This was a retrospective study and included pediatric patients with PIDs seen between 2007 and 2014 at immunology department of pediatric hospital in Benghazi, Libya. Diagnoses of PIDs were made according to the World Health Organization criteria, [3] and in most of the patients were done abroad. Sex, age, age at onset of disease, family history of disease and consanguinity of their parents were obtained from the clinical files of the patients or by interview. Informed consent was obtained from parents to publish images. Response to treatment was not included in this study.

Diagnoses were grouped according to their primary immune defect according to Classification from the International Union of Immunological Societies Expert Committee for Primary Immunodeficiency [4]. Dermatological involvements were grouped according to the etiology of their most prominent sign.
Results
Sixty patients were studied, 55% males and 45% females, of whom 90% had onset of their disease before the first year of life. Sixty percent of the patients had positive family history of similar PIDs and 58% of their parents were relatives. PIDs were classified as phagocytic, well-defined syndromes with immunodeficiency, humoral, diseases of immune dysregulation and defects in innate immunity (Figure 1). Phagocytic PIDs (62%) included Chronic Granulomatous Disease (CGD), neutropenia and Leukocyte Adhesion Defect (LAD). Well-defined syndromes with immunodeficiency (21%) Included Hyper-Ige Syndromes (HIES), Ataxia Telangiectasia (AT), Wiskott-Aldrich Syndrome (WAS), and DiGeorge anomaly. Agammaglobulinemia (AG), Common Variable Immune Deficiency (CVID) and Transient Hypogammaglobulinemia of infancy (THG) constituted humoral defect (12%). Chediak-Higashi Syndrome (CHS) represent diseases of immune dysregulation (3%) and Epidermodysplasia Verruciformis (EDV) represents the defect in innate immunity (2%) (Figure 2).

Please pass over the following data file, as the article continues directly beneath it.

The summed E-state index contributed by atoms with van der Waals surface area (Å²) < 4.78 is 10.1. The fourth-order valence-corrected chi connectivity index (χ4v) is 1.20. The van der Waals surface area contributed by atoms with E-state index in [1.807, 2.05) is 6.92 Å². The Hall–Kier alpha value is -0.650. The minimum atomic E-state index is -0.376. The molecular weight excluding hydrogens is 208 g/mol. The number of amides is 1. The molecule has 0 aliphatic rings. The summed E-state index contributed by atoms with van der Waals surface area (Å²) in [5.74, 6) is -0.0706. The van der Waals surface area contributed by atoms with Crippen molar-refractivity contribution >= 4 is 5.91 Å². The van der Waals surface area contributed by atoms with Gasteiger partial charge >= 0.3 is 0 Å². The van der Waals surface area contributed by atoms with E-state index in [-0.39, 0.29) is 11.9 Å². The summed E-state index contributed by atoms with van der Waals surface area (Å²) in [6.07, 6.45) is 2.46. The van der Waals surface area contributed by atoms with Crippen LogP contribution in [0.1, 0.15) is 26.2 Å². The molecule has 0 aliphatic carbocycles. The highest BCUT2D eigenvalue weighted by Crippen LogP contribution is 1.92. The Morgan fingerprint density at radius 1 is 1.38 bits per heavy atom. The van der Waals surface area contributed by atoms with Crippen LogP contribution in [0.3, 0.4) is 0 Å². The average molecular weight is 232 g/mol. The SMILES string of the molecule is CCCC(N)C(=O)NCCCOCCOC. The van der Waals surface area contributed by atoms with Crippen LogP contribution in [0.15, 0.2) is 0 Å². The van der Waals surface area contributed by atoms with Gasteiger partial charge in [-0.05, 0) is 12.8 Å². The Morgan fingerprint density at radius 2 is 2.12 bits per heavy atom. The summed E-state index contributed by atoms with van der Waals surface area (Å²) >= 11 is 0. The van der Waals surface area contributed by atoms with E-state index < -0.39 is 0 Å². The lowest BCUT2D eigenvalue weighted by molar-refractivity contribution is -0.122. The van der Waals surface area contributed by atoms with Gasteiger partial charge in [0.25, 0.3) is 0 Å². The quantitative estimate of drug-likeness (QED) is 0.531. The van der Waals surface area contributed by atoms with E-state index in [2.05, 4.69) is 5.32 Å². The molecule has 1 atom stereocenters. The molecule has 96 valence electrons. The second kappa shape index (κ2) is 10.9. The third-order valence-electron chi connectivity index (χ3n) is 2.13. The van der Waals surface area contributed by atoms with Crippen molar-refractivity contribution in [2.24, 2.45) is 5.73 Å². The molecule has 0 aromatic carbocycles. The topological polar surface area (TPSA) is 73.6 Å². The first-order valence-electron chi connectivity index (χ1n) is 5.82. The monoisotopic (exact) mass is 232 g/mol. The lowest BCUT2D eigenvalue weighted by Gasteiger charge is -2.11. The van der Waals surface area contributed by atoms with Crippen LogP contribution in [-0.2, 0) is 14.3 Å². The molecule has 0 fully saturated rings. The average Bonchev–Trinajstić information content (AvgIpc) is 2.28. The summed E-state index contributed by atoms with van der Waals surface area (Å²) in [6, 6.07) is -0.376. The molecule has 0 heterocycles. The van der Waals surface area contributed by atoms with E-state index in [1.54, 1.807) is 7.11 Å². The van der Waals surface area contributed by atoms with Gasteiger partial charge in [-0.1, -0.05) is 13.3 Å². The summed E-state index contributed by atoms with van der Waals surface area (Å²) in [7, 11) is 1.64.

Eighty seven percent had developed skin disease, and the cutaneous alterations were the presenting problem in 47% (Figure 3). Cutaneous infections were the most prevalent manifestations, seen in 80% followed by eczematous dermatitis (12%), granuloma (8%) erythroderma (3%) and autoimmune diseases (2%) (Figure 4).

Among skin infections; bacterial was the commonest, seen in all patients with HIES, 93% of CGD and 60% of AG. Skin abscesses predominated in HIES (100%) and CGD (75%). Perianal abscesses and fistulas were observed in 30% of CGD. Variable bacteria were isolated including Staphylococcus aureus, E. coli, Serratia, Klebsiella, and Pseudomonas but unfortunately bacterial culture was not done in all infections. BCGitis was seen in 20% and disseminated BCG disease in 15% of CGD. Fungal infections were mostly due to candidiasis (100%) of HIES. Extensive tinea corporis was seen in two patients; HIES and CGD. Cutaneous spread of aspergillosis from chest wall was seen in a CGD patient. Two brothers with HIES had suffered from recurrent herpes simplex infection and Kaposi varicelliform eruption. Mucocutaneous leishmaniasis was reported in an AT patient.